Turquoise Inlay Cheese Board

2 Materials
1 Week

It’s been a little over a year since I wrote a tutorial for making an end-grain cutting board. I didn’t want to write the post. I honestly didn’t think anyone would care. There were already hundreds (at least) of videos and tutorials for making cutting boards, so why would anyone want to read mine? I was a relative newcomer to woodworking, and a total noob to blogging. But Handan wanted me to write it, so what choice did I have? (answer: none)

That little tutorial, which I was so loathe to write, went on to become our best-read post, with double the page views of the next best post. The lesson is obvious and applies to all men: always listen to your wife. They know things.

The downside to that post was that I was deluged with orders for cutting boards for the 2015 Christmas season. I could accommodate a few people, but my workshop is not set up for mass assembly, so I had to turn most people down. Besides, with the labor involved, even with a substantial price tag, making boards was not an economically sound business model. So those Christmas boards were my last. I was boarded out. I didn’t want to look at another cutting board, unless I was chopping onions on it.

But as the months wore on, I found myself thinking about cheese boards from time to time. Cheese boards can be identical to cutting boards – that is, they can be end-grain or face-grain and used for cheese or chopping. But cheese boards allow a freedom of construction that traditional cutting boards do not. A cutting board needs to stand up to, but be gentle to, a sharp knife (wood and plastic rule for cutting boards). A cheese board does not. So, whereas you wouldn’t dream of chopping veggies or cleaving a ham hock on a piece of stone, you wouldn’t think twice about running that little round cheese knife through a wheel of brie plopped on a shiny slab of marble.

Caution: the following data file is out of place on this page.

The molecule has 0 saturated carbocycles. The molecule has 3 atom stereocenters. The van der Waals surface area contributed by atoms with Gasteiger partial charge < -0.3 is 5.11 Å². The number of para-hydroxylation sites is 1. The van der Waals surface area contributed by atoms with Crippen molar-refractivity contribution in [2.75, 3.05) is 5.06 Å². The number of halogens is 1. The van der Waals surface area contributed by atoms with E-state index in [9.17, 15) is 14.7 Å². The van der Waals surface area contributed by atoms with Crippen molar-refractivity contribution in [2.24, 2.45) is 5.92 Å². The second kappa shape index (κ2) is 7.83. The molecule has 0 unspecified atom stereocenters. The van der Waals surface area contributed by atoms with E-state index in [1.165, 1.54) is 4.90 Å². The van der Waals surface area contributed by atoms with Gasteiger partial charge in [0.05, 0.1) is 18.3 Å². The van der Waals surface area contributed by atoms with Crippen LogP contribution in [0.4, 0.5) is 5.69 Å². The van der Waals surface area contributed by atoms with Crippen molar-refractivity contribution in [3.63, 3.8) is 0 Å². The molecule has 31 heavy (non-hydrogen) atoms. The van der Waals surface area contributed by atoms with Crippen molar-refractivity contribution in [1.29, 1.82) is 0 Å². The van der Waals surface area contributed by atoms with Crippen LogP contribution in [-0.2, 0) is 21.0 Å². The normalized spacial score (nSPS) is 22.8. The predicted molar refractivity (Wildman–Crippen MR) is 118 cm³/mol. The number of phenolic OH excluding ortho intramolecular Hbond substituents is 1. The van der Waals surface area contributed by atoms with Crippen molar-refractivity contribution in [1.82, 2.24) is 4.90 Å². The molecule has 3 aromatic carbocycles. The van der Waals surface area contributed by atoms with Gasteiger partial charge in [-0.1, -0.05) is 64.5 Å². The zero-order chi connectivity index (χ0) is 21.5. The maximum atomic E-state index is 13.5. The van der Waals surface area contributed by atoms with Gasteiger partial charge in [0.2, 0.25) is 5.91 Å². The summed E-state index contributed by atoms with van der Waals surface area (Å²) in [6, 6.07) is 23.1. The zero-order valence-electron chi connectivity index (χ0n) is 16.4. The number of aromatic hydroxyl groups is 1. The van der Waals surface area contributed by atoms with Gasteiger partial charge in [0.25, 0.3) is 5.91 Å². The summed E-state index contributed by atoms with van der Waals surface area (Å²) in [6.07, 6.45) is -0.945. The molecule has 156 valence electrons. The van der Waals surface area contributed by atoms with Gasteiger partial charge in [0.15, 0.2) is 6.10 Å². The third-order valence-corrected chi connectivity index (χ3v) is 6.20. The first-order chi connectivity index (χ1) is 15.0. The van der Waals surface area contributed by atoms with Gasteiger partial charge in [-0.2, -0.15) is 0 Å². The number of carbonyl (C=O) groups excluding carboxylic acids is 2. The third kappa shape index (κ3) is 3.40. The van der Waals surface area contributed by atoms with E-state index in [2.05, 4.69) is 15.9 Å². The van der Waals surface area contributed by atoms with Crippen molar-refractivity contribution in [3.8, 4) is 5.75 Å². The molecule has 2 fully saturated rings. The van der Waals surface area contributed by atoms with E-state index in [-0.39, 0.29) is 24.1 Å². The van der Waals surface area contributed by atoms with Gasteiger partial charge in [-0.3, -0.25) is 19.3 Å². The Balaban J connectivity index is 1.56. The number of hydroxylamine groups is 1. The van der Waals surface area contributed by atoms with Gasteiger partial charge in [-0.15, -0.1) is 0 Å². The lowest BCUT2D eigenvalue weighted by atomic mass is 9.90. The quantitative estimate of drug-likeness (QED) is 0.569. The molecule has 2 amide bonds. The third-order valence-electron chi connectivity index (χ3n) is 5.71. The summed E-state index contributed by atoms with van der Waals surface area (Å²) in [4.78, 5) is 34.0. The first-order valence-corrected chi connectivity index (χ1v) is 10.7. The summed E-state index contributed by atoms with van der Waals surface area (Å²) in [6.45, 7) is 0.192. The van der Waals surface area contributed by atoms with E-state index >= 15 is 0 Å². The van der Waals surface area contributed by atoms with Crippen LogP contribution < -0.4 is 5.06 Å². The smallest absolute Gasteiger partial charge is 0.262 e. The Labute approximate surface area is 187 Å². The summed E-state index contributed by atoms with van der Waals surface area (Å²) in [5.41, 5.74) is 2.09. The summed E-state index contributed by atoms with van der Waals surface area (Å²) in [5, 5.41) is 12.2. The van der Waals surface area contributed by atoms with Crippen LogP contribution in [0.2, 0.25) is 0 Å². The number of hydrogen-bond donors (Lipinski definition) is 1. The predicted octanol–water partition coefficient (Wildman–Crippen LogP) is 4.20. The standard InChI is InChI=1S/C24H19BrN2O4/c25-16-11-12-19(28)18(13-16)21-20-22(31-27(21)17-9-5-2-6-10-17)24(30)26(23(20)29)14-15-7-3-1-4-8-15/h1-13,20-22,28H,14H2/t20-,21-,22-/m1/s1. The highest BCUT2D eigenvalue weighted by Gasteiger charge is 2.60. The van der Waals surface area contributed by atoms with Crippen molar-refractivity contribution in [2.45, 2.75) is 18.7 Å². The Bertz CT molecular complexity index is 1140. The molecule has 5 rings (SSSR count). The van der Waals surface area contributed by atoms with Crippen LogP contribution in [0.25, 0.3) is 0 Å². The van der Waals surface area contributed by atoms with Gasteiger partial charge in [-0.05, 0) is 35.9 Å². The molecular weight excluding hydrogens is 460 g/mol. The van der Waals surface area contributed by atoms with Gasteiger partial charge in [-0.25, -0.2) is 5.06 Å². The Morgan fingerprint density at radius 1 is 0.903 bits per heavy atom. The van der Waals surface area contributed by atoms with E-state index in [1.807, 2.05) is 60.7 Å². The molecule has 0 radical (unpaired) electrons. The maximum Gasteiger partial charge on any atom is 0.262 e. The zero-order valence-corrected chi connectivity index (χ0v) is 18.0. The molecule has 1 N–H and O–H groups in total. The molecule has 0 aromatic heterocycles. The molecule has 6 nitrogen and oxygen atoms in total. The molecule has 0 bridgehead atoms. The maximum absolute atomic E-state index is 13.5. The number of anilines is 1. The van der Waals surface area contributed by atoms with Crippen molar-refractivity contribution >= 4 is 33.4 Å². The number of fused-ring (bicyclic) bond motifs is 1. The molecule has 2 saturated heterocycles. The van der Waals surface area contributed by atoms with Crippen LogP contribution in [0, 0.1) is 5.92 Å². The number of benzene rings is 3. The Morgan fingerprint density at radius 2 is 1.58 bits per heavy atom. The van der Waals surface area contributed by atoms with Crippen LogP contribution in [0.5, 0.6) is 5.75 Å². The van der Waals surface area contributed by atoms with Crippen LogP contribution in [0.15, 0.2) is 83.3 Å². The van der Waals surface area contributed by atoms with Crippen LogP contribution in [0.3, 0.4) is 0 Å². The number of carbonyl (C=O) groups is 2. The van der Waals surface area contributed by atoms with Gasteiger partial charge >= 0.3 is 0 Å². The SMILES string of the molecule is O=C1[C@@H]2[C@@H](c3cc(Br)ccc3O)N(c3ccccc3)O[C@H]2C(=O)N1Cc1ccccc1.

A friend recently asked me to make her two more cheese boards of the sort I used to make a couple of years ago. I had sold her a matching pair, and now she wanted more! They were the envy of all her friends, and she has to loan them out on occasion, she told me. Unfortunately, I had to turn her down. Now that The Navage Patch is in full swing, I no longer have time to make boards for sale anymore. But then I got to thinking…

What if I made a new kind of cheese board? Something with class and elegance. I could write about it here, and she would get one heck of a board – an absolute one-of-a kind. The board I had in mind would be made of walnut with rivers of crushed turquoise inlay coursing through its grain. I had just the piece of wood in the basement…

Two years ago I bought an 8 foot length of walnut that was 8 1/2 inches wide and about 1 1/2 inches thick. Normally walnut has rather straight and uninteresting grain, but this piece had highly detailed (figured) grain running down its length. I wanted to use it for something special.

Well, as the months rolled on, I used a piece here and a piece there for some end-grain cutting boards I was making, but I never got a chance to showcase that beautiful figure. I held onto a piece in the hopes that one day I’d use it in a project where the walnut’s beauty would shine. That day had arrived.

I took my last piece of figured walnut and traced along a few of the grain lines.

These would be my three rivers of turquoise. After excavating the riverbeds, I crushed my own turquoise for this project. This is MUCH cheaper than buying already-crushed turquoise.


   CLICK HERE TO visit our the blog post for the step-by-step full tutorial on how to do turquoise inlay.


When I had my four grades of crushed turquoise, I moved on to the inlay process.

Then came the hard part: sanding down all that crushed stone.

Please click over to the blog post to read about the tips & tricks on this process.

When the board was sanded, I marked where the rubber feet would go and pre-drilled the four holes.

I finished the board with my go-to finish for cutting boards and cheese boards.

And my one-of-a-kind beauty was complete!

Please click over to our blog for the full tutorial and many more pictures.

If you are interested in similar DiY & crafts projects, click here to see more from The Navage Patch.

Thanks for reading!


Suggested materials:

  • Wood
  • Turquoise stone

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Handan & Greg @ The Navage Patch

Want more details about this and other DIY projects? Check out my blog post!


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